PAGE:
A reader says that I should be using the NRX term “Cathedral” instead of “Regime” because it “highlights its missionary impulse, absolute certainty, self-righteousness, and eagerness to burn heretics.” Of course. That said, Josh Barro, who is gay and disgusted by the squeamish way that the public health authorities talk about monkeypox, has a good post up with an example of what he cannot stand. It’s a public radio interview with an Oregon state official. Barro says what’s wrong with it is:
He fails to include developing knowledge about an ongoing outbreak in his public communication about how this outbreak is happening.
He lets woke ideology get in the way of clear communication.
He withholds information because he doesn’t trust the public to use it in the way he would like them to.
He unnecessarily alarms the broad public about a disease with fairly specific risk factors, while failing to effectively highlight those factors for those most at risk.
Quote from the interview with Dr. Tim Menza, who refuses to use the term “monkeypox,” like the woke Oregon public radio person:
Chávez: Right now my understanding is that many of the cases in Oregon have been found in cisgender men who have sex with men. And I’m wondering how you are approaching public health messaging around this — resisting stigmatization and shame and blame while also still targeting those most at risk right now with resources.
Menza: It’s quite the challenge. What we’ve been trying to do as best as we can is stick with what we know.
In the United States, we know that people assigned male at birth who have sex with men and people assigned female at birth, including at least one pregnant person, have been affected by hMPXV in Oregon. We know that cisgender, men and nonbinary people are affected by hMPXV. While most identify as gay or queer and report close contact with people assigned male at birth, we have cases that also identify as straight and bisexual and report close contact with people assigned female at birth.
That being said, it is a challenge because just like you pointed out, we want to use our data to prioritize and drive our outbreak response. So from our perspective, Oregon Health Authority really needs to provide the people most affected including cisgender men who have sex with men, nonbinary folks and folks who identify as gay and bisexual with support care, vaccines and other prevention tools, especially when resources require thoughtful prioritization.
At the same time, we know that anyone can be affected by hMPXV. And so we want to provide a level of awareness to those who may not be affected to quite the degree that gay and queer men who have sex with men are affected. And so at times we do feel caught between how we communicate to the general public and then how we have another channel of communication to folks most affected by hMPXV. And our strategy has been this is to really use our community partners to do a lot of the community engagement and communication to folks who are most affected by hMPXV. Partly because … the messaging is best delivered by folks and organizations who know the communities best. And so our task has been trying to partner as much as possible to listen to those communities and to hear how best we can support [them].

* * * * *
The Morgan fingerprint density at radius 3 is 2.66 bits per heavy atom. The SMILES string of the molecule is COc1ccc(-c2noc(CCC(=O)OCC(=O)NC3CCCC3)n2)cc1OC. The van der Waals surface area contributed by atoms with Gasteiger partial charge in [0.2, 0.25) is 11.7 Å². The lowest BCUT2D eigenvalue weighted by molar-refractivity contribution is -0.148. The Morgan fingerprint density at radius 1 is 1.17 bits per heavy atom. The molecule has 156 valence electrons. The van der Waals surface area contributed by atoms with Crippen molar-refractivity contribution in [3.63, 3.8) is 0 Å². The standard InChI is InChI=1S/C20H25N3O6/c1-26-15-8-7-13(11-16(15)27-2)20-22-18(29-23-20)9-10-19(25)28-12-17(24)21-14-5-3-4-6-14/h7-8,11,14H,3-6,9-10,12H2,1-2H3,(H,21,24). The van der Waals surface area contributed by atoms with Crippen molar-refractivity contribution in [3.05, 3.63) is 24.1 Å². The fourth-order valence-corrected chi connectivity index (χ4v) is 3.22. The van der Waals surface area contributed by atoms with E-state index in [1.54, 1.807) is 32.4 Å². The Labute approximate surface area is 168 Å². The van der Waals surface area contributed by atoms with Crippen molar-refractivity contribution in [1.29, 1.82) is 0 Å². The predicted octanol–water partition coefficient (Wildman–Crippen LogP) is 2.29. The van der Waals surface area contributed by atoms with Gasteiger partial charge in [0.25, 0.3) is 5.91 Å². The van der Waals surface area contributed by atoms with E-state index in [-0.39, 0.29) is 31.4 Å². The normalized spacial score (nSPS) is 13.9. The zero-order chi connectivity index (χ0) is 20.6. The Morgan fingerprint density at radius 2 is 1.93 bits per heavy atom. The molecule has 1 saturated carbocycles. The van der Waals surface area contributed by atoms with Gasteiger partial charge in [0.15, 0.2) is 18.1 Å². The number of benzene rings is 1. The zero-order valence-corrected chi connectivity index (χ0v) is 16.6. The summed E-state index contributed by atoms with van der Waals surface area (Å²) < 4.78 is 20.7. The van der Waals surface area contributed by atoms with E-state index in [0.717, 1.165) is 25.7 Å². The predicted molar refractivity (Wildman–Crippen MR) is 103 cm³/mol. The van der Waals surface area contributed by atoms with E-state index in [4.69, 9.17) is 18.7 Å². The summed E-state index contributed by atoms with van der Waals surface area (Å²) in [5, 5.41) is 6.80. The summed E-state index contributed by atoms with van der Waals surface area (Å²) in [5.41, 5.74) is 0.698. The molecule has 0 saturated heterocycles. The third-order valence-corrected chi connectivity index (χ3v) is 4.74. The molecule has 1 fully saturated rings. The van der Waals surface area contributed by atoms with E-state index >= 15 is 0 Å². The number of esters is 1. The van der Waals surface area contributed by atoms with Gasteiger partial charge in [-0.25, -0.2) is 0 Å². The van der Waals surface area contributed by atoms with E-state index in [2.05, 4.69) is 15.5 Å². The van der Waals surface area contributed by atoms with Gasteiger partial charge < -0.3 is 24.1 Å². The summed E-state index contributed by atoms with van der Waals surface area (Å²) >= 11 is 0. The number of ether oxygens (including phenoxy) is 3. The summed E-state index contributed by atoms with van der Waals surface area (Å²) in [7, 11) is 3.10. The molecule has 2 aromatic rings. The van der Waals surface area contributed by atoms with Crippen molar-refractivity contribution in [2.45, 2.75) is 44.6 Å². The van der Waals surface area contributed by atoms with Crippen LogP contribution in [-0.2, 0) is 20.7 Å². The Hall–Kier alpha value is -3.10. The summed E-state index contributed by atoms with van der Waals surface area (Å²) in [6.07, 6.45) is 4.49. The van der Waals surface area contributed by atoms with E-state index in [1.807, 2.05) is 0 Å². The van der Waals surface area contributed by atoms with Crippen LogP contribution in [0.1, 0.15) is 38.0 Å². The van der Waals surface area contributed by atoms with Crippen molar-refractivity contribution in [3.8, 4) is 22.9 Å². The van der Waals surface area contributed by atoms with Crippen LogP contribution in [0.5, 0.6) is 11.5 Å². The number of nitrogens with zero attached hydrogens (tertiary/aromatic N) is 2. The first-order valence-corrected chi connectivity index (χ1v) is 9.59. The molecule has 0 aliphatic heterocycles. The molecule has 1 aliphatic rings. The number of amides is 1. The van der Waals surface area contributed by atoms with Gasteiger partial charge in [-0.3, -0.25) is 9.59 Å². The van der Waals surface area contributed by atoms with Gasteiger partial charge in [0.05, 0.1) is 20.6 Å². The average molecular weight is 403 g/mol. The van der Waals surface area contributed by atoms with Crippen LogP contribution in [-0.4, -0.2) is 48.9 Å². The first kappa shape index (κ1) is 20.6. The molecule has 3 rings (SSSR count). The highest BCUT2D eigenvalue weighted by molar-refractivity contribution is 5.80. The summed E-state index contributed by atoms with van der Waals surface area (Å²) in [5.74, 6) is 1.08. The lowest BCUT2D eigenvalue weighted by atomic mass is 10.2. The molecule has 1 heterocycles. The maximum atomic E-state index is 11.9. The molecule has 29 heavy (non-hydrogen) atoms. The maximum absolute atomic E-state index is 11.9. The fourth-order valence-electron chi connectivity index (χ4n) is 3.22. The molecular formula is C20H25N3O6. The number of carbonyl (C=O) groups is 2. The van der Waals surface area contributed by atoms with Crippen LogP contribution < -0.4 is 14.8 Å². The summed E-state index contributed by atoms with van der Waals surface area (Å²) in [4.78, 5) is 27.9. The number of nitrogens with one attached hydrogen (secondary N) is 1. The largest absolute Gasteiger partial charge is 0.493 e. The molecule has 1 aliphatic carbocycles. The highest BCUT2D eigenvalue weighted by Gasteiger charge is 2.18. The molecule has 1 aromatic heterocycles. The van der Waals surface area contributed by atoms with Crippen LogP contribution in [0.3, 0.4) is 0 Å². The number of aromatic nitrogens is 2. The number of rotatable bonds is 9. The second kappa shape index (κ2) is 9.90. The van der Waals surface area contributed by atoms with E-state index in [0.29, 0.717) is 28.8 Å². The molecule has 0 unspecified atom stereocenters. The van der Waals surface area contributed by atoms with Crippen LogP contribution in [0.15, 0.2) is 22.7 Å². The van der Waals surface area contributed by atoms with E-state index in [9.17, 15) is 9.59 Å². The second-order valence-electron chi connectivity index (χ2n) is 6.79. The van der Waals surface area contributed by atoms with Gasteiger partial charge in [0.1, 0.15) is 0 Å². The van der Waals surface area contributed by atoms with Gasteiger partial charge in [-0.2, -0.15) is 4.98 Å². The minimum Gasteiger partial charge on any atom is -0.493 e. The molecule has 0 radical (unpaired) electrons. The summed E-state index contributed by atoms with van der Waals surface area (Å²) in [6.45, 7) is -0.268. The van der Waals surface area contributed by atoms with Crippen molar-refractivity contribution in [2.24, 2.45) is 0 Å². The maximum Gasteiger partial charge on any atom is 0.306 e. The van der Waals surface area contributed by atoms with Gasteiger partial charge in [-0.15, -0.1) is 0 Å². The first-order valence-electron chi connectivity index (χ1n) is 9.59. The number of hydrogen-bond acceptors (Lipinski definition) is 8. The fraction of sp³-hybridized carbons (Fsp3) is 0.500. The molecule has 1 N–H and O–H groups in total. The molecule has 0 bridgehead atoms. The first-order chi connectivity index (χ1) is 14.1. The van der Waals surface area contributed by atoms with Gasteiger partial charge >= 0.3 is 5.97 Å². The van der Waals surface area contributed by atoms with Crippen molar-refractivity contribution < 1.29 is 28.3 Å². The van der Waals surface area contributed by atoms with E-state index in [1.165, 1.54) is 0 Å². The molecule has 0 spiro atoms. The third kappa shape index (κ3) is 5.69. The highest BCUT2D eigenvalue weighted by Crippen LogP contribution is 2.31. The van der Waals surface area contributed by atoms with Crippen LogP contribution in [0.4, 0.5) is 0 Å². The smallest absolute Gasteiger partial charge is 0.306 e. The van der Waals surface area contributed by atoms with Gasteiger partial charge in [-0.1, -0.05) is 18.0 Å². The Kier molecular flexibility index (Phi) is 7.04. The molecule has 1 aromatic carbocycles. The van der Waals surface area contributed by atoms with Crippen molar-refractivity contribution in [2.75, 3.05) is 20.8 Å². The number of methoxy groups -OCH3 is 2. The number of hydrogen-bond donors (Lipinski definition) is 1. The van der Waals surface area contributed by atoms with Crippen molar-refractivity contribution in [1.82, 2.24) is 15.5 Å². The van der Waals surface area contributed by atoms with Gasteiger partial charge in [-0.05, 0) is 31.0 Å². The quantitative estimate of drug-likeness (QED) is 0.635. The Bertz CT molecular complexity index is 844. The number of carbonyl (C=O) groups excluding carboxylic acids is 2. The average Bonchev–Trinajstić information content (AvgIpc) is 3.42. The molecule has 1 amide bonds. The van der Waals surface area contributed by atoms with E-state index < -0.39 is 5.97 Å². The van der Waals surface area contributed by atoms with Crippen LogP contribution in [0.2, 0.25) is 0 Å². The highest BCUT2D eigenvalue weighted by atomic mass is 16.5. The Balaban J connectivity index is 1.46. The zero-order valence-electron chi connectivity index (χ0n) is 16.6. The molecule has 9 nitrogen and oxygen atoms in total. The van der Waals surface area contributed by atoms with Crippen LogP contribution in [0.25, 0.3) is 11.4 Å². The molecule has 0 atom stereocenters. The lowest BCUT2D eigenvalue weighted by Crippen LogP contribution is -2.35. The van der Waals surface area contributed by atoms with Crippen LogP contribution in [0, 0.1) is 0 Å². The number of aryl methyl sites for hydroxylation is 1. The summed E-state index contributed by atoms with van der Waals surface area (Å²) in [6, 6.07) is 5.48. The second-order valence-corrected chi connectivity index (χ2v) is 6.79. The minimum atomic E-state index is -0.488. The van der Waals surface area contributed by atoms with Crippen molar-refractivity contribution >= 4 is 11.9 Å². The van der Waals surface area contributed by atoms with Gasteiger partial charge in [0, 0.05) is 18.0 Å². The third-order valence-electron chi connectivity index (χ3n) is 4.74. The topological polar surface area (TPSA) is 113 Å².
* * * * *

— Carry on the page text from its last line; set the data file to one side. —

Chávez: I understand there’s a push to change the naming convention for the virus itself and move away from calling it monkeypox. During this conversation, we’ve been referring to it as hMPXV. Why is that push happening?
Menza: The term monkeypox is problematic in a couple of ways. It places blame on other locations for the origin of the illness when right now it’s not affecting the [places] in which it typically circulates. Monkeypox is [also] kind of a misnomer in that the virus itself — we think that the natural hosts are actually rodents and not non-human primates. It just so happened that this virus was discovered in a primate lab and therefore was named for the first animal that humans saw it affect. So scientifically it may not be the most accurate term.
There is a great article by a number of African scientists really trying to promote a naming system and naming convention. And that’s what we’ve adopted at OHA — hMPXV. I know it doesn’t roll off the tongue. But we’re trying to be true to the statements of these African scientists, and their message to the world and to us, about how to message about an outbreak that is really not affecting the countries in which this is typically endemic.
Douthat points out that this kind of prissiness and woke obscurantism is typical of contemporary liberalism — and why liberalism is so feeble when it comes to meeting political challenges: